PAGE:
Abstract and Introduction
Purpose of review: The effect of the intestinal microbiome on urine chemistry and lithogenicity has been a popular topic. Here we review the evidence for exposure to antibiotics increasing the risk of nephrolithiasis.
Recent findings: Studies of the intestinal microbiome have focused on Oxalobacter formigenes, an anaerobe that frequently colonizes the human colon. As a degrader of fecal oxalate its presence is associated with lower urinary oxalate, which would be protective against calcium oxalate stone formation. It also appears capable of stimulating colonic oxalate secretion. A recent study showed that antibiotics can eliminate colonization with O. formigenes. In a case–control study, exposure to sulfa drugs, cephalosporins, fluoroquinolones, nitrofurantoin/methenamine, and broad spectrum penicillins prospectively increased the odds of nephrolithiasis. The effect was greatest for those exposed at younger ages and 3–6 months before being diagnosed with nephrolithiasis.
Summary: Recent evidence suggests a possible, causal role of antibiotics in the development of kidney stones. A possible explanation for this finding includes alterations in the microbiome, especially effects on oxalate-degrading bacteria like O. formigenes. Ample reasons to encourage antibiotic stewardship already exist, but the possible role of antibiotic exposure in contributing to the increasing prevalence of kidney stones in children and adults is another rationale.
Nephrolithiasis is a complex disorder with multiple contributing factors, including environmental, lifestyle, and genetic causes. The prevalence of nephrolithiasis has increased by 70% over the last three decades. Changes in diet, increasing prevalence of overweight and metabolic syndrome, and diabetes are often considered likely to be causative in this observed increase. Although these and other variables are likely to be important, we have posited that increasing use of antibiotics is also a contributing factor in the development of nephrolithiasis. The role of antibiotics could arise from alterations in the intestinal microbiome of people who receive them for a variety of infectious diseases. The role of the intestinal microbiome as an influence on urine chemistry and lithogenicity has long been a topic of interesting speculation. Recent observational evidence has more convincingly linked oral antibiotic exposure to the development of kidney stones. In this article, we review the evidence for exposure to antibiotics increasing the risk of nephrolithiasis and possibly having a causal role.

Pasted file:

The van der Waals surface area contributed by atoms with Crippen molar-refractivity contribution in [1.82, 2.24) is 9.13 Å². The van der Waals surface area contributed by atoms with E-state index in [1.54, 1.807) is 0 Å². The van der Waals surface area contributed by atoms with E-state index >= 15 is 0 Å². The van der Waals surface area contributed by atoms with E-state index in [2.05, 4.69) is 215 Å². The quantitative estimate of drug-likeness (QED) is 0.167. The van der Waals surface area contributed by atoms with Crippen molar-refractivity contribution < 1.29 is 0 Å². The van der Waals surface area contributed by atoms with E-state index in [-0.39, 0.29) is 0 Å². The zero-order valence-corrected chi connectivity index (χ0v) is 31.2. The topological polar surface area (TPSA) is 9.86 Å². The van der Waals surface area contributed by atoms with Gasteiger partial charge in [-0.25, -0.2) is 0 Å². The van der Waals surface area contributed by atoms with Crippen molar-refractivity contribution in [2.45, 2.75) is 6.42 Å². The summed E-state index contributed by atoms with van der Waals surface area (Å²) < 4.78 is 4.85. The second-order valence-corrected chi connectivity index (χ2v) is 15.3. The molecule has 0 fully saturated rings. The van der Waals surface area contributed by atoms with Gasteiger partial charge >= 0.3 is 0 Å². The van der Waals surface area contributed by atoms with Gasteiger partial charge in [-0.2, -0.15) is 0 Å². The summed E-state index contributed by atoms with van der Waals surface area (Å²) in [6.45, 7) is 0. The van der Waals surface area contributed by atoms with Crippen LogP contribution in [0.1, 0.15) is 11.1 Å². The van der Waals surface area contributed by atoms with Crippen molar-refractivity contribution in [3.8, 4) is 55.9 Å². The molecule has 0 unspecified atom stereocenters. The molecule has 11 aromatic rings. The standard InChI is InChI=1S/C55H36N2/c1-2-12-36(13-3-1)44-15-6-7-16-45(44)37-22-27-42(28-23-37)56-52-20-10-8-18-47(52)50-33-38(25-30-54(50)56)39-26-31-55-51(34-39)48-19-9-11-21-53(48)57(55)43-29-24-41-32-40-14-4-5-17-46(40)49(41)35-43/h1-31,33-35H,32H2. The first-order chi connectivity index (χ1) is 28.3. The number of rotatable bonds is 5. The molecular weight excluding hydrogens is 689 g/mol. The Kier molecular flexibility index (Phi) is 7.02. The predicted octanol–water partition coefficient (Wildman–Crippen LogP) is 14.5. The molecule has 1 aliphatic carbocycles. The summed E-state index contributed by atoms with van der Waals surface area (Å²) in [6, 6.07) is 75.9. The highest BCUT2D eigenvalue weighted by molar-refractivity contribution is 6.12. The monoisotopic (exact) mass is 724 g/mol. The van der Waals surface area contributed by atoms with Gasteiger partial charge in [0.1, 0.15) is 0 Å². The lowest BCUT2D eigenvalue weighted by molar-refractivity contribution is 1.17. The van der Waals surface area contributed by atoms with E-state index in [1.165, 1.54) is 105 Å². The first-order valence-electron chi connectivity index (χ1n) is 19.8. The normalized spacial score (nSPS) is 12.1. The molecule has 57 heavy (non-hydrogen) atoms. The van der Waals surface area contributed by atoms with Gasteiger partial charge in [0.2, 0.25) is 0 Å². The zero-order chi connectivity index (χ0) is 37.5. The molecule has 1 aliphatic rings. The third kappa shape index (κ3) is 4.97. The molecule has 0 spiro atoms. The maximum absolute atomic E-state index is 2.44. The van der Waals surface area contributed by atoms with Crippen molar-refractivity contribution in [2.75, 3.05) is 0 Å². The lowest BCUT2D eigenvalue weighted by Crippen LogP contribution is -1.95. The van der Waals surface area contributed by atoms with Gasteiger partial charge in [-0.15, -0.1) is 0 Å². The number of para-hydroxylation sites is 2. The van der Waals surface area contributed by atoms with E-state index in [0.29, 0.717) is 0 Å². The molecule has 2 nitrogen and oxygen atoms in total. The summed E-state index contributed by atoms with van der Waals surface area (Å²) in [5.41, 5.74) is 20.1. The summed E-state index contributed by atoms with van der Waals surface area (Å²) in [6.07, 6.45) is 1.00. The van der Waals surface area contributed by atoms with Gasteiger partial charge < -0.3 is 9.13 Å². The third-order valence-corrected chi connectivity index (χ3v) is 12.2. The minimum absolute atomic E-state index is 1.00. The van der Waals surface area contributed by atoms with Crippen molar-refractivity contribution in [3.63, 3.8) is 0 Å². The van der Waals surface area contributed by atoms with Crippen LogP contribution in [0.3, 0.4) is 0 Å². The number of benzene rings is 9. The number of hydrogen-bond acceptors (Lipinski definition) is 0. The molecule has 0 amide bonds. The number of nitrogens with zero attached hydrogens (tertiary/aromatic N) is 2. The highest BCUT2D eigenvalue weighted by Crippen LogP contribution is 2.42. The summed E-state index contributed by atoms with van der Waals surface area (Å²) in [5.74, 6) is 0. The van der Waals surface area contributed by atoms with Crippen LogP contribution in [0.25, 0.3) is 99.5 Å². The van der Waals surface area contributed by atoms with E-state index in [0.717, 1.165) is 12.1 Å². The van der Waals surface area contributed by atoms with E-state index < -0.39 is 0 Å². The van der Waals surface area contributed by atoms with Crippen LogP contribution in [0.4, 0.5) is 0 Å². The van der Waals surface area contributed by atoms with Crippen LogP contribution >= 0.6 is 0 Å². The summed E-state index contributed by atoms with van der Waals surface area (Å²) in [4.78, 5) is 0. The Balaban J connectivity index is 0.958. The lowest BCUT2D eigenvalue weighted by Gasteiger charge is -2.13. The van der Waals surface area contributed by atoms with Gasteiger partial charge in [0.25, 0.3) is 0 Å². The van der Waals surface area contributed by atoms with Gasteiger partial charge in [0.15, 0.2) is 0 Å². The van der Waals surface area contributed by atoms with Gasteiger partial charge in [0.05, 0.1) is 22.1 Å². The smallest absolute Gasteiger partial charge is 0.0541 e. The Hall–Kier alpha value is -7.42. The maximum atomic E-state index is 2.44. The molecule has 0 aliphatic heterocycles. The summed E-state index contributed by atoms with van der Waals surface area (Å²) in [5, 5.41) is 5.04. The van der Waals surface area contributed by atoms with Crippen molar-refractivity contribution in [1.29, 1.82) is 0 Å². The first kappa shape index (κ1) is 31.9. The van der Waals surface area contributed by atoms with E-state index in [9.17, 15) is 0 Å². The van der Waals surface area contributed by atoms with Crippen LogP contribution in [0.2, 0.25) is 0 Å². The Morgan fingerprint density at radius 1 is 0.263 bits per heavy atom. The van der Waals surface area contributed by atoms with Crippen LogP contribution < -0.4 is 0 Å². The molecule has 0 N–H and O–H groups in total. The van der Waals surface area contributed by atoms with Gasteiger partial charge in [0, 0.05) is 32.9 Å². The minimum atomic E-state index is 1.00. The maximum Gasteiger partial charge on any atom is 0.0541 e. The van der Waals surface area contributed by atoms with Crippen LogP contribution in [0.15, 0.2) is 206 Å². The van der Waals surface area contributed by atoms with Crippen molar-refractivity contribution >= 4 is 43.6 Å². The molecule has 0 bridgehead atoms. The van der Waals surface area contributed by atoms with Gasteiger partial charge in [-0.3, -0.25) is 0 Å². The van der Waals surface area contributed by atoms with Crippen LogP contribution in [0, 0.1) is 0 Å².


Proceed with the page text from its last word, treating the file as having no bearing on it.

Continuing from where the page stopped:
Curr Opin Nephrol Hypertens. 2019;28(4):311-315. © 2019 Lippincott Williams & Wilkins